Former Aussie entrepreneur Christopher Skase claims that Kirk Kerkorian reneged on the 1989 $ 1 billion sale of MGM/UA to Skase’s Qintex Corp. when he saw Sony bidding nearly three times as much for the “comparable” Columbia Pictures. To get out of it, says Skase, Kerkorian made the deal too rich.
Self-exiled on Mallorca, Spain, the bankrupt Skase made the statement during a two-hour Network Ten special, which aired here Wednesday night.
Skase denied that the deal fell through when he failed to deliver a $ 50 million down payment, saying, “Kerkorian offered to sell from MGM/UA essentially the assets and operations of United Artists. And keep the MGM side, which was much smaller.
“As the weeks went by, the whole entertainment industry was re-rated in the stock market. Sony bid for Columbia at a price which showed how inexpensive our offer for UA was. We were paying $ 600 million for assets which were comparable — not totally identical but comparable — to assets which Sony had agreed to pay $ 3 billion, or five times, for. And even if you adjusted Columbia’s theaters and other assets, their price was more than 2 1/2 times what we had paid.
“Kerkorian then saw ‘The train is leaving the station, the market is rising. I’ve got to get out of this and put it back on the auction block.’ He was able to do that by then relinquishing that which he didn’t want to relinquish, which was the MGM logo and related assets. That’s how he got out of it.
“We ran MGM/UA for six months and to our great credit lifted the company’s cash position from relatively lowly to approaching $ 200 million. And we managed the company efficiently, effectively and professionally. We left no dirty marks on MGM.”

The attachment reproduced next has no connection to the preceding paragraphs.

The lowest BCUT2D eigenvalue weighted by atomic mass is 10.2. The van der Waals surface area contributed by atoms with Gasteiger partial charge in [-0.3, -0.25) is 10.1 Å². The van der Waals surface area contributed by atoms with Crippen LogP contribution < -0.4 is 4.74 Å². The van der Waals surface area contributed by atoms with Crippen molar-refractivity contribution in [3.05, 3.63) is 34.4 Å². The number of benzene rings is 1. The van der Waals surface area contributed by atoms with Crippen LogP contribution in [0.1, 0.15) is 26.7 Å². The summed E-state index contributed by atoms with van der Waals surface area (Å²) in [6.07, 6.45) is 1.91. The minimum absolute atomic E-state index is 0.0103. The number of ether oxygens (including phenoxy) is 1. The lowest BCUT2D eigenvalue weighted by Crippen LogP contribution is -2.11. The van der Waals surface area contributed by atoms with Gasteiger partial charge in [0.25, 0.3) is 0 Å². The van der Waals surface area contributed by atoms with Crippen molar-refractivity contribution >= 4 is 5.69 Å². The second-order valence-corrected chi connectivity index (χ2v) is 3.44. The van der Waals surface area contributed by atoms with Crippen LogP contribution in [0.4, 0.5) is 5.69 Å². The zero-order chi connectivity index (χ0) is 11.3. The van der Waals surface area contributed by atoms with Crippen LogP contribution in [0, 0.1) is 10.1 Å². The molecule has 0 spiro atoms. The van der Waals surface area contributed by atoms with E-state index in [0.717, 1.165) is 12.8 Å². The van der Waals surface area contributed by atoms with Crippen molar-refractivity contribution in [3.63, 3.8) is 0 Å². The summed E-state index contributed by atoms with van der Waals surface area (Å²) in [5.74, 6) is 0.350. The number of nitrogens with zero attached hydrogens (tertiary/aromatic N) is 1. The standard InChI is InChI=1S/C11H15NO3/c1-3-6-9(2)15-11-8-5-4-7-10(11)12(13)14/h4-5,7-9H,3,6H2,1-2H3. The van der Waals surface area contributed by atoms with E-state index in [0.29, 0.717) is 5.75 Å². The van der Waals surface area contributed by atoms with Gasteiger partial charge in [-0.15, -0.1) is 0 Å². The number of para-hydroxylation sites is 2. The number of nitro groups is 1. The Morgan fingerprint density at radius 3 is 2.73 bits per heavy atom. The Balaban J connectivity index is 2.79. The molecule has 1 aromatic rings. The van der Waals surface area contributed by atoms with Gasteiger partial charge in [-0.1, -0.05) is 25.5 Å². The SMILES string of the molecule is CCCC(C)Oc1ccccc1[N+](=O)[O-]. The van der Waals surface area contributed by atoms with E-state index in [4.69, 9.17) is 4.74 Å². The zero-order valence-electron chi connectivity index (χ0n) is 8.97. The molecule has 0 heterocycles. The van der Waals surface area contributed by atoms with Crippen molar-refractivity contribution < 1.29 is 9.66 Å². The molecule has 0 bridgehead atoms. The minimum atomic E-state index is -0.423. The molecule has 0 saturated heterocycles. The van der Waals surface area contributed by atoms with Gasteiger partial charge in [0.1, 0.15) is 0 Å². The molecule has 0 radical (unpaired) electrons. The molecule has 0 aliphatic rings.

Closer to home, Skase was scathing about Rupert Murdoch and the current management of the Seven Network, the last remaining asset of Qintex, his over-extended former TV and real estate empire.
On Murdoch (who bid against him for MGM/UA and referred to the new generation of network owners to which Skase belonged as “amateurs”): “His ego is so outsized as to be immeasurable.”
“The Murdoch regime at the Ten Network was spectacularly unsuccessful. It is a matter of statistical record that my performance … leading Seven is a vastly superior performance than him and his company’s ownership of the Ten Network when he left it.” Skase claims that when he sold Ten, Murdoch handed Frank Lowy an “unholy mess. He got taken to the cleaners.”
After claiming that virtually all the major successes still being enjoyed by the Seven Network were instigated while he was at the helm, Skase said, “There are a lot of people in the television industry who live in a state of perpetual movement. They will follow with their kitbag, whoever the king of the day is. There’s no loyalty and one of the mistakes I made was in not cutting out some of the cancer in the network.”